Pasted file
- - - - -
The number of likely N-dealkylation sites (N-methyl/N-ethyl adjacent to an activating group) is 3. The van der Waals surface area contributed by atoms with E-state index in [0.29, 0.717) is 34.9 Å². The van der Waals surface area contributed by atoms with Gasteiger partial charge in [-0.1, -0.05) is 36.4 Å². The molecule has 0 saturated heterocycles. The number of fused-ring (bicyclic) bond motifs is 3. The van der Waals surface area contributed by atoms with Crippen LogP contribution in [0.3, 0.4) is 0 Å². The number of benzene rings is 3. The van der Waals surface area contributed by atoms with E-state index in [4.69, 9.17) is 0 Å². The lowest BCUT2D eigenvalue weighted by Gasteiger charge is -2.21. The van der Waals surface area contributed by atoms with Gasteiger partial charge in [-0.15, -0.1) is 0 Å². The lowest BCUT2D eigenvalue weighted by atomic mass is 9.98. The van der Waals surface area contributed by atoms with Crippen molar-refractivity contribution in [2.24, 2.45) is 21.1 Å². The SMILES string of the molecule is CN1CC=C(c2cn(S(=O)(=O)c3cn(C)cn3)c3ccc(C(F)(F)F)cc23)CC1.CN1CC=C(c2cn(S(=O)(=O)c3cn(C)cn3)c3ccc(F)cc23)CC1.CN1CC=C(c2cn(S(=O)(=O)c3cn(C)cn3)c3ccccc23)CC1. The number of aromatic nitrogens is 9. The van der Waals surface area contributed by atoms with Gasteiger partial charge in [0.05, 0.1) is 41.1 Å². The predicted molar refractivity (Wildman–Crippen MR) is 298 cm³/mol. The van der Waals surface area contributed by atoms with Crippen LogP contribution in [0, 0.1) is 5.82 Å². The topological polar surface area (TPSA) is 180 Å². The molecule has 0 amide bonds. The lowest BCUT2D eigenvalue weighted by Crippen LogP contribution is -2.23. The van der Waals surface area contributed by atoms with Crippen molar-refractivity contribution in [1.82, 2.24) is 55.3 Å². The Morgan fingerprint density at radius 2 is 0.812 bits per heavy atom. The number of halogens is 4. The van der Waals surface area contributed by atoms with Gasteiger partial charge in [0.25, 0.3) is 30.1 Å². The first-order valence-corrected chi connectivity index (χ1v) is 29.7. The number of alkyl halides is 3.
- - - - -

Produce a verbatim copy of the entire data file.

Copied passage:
The number of likely N-dealkylation sites (N-methyl/N-ethyl adjacent to an activating group) is 3. The van der Waals surface area contributed by atoms with E-state index in [0.29, 0.717) is 34.9 Å². The van der Waals surface area contributed by atoms with Gasteiger partial charge in [-0.1, -0.05) is 36.4 Å². The molecule has 0 saturated heterocycles. The number of fused-ring (bicyclic) bond motifs is 3. The van der Waals surface area contributed by atoms with Crippen LogP contribution in [0.3, 0.4) is 0 Å². The number of benzene rings is 3. The van der Waals surface area contributed by atoms with E-state index in [4.69, 9.17) is 0 Å². The lowest BCUT2D eigenvalue weighted by Gasteiger charge is -2.21. The van der Waals surface area contributed by atoms with Gasteiger partial charge in [-0.15, -0.1) is 0 Å². The lowest BCUT2D eigenvalue weighted by atomic mass is 9.98. The van der Waals surface area contributed by atoms with Crippen molar-refractivity contribution in [2.24, 2.45) is 21.1 Å². The SMILES string of the molecule is CN1CC=C(c2cn(S(=O)(=O)c3cn(C)cn3)c3ccc(C(F)(F)F)cc23)CC1.CN1CC=C(c2cn(S(=O)(=O)c3cn(C)cn3)c3ccc(F)cc23)CC1.CN1CC=C(c2cn(S(=O)(=O)c3cn(C)cn3)c3ccccc23)CC1. The number of aromatic nitrogens is 9. The van der Waals surface area contributed by atoms with Gasteiger partial charge in [0.05, 0.1) is 41.1 Å². The predicted molar refractivity (Wildman–Crippen MR) is 298 cm³/mol. The van der Waals surface area contributed by atoms with Crippen LogP contribution in [0, 0.1) is 5.82 Å². The topological polar surface area (TPSA) is 180 Å². The molecule has 0 amide bonds. The lowest BCUT2D eigenvalue weighted by Crippen LogP contribution is -2.23. The van der Waals surface area contributed by atoms with Crippen molar-refractivity contribution in [1.82, 2.24) is 55.3 Å². The Morgan fingerprint density at radius 2 is 0.812 bits per heavy atom. The number of halogens is 4. The van der Waals surface area contributed by atoms with Gasteiger partial charge in [0.25, 0.3) is 30.1 Å². The first-order valence-corrected chi connectivity index (χ1v) is 29.7. The number of alkyl halides is 3.